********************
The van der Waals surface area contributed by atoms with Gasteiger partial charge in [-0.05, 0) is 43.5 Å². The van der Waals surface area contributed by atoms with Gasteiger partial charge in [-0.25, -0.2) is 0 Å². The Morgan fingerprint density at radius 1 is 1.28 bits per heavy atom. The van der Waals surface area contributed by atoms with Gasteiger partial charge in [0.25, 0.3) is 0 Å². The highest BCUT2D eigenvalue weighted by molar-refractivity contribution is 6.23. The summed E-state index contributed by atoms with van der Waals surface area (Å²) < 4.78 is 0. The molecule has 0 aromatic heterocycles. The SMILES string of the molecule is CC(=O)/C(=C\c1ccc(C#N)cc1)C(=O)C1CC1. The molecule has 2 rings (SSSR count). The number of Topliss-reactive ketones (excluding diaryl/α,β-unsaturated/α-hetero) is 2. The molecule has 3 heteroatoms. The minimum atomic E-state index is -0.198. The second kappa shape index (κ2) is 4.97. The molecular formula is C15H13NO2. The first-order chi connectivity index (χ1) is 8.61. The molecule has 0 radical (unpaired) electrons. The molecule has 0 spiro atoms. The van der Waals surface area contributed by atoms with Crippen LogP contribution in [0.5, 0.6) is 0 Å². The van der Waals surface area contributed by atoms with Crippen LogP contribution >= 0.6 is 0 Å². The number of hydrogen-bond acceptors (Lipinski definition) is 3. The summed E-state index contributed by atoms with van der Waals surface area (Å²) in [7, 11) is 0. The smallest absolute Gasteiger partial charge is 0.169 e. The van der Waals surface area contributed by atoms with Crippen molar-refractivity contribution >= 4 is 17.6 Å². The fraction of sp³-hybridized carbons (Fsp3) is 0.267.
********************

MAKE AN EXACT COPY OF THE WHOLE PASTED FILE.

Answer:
The van der Waals surface area contributed by atoms with Gasteiger partial charge in [-0.05, 0) is 43.5 Å². The van der Waals surface area contributed by atoms with Gasteiger partial charge in [-0.25, -0.2) is 0 Å². The Morgan fingerprint density at radius 1 is 1.28 bits per heavy atom. The van der Waals surface area contributed by atoms with Gasteiger partial charge in [0.25, 0.3) is 0 Å². The highest BCUT2D eigenvalue weighted by molar-refractivity contribution is 6.23. The summed E-state index contributed by atoms with van der Waals surface area (Å²) < 4.78 is 0. The molecule has 0 aromatic heterocycles. The SMILES string of the molecule is CC(=O)/C(=C\c1ccc(C#N)cc1)C(=O)C1CC1. The molecule has 2 rings (SSSR count). The number of Topliss-reactive ketones (excluding diaryl/α,β-unsaturated/α-hetero) is 2. The molecule has 3 heteroatoms. The minimum atomic E-state index is -0.198. The second kappa shape index (κ2) is 4.97. The molecular formula is C15H13NO2. The first-order chi connectivity index (χ1) is 8.61. The molecule has 0 radical (unpaired) electrons. The molecule has 0 spiro atoms. The van der Waals surface area contributed by atoms with Crippen LogP contribution in [0.5, 0.6) is 0 Å². The van der Waals surface area contributed by atoms with Crippen LogP contribution >= 0.6 is 0 Å². The number of hydrogen-bond acceptors (Lipinski definition) is 3. The summed E-state index contributed by atoms with van der Waals surface area (Å²) in [7, 11) is 0. The smallest absolute Gasteiger partial charge is 0.169 e. The van der Waals surface area contributed by atoms with Crippen molar-refractivity contribution >= 4 is 17.6 Å². The fraction of sp³-hybridized carbons (Fsp3) is 0.267.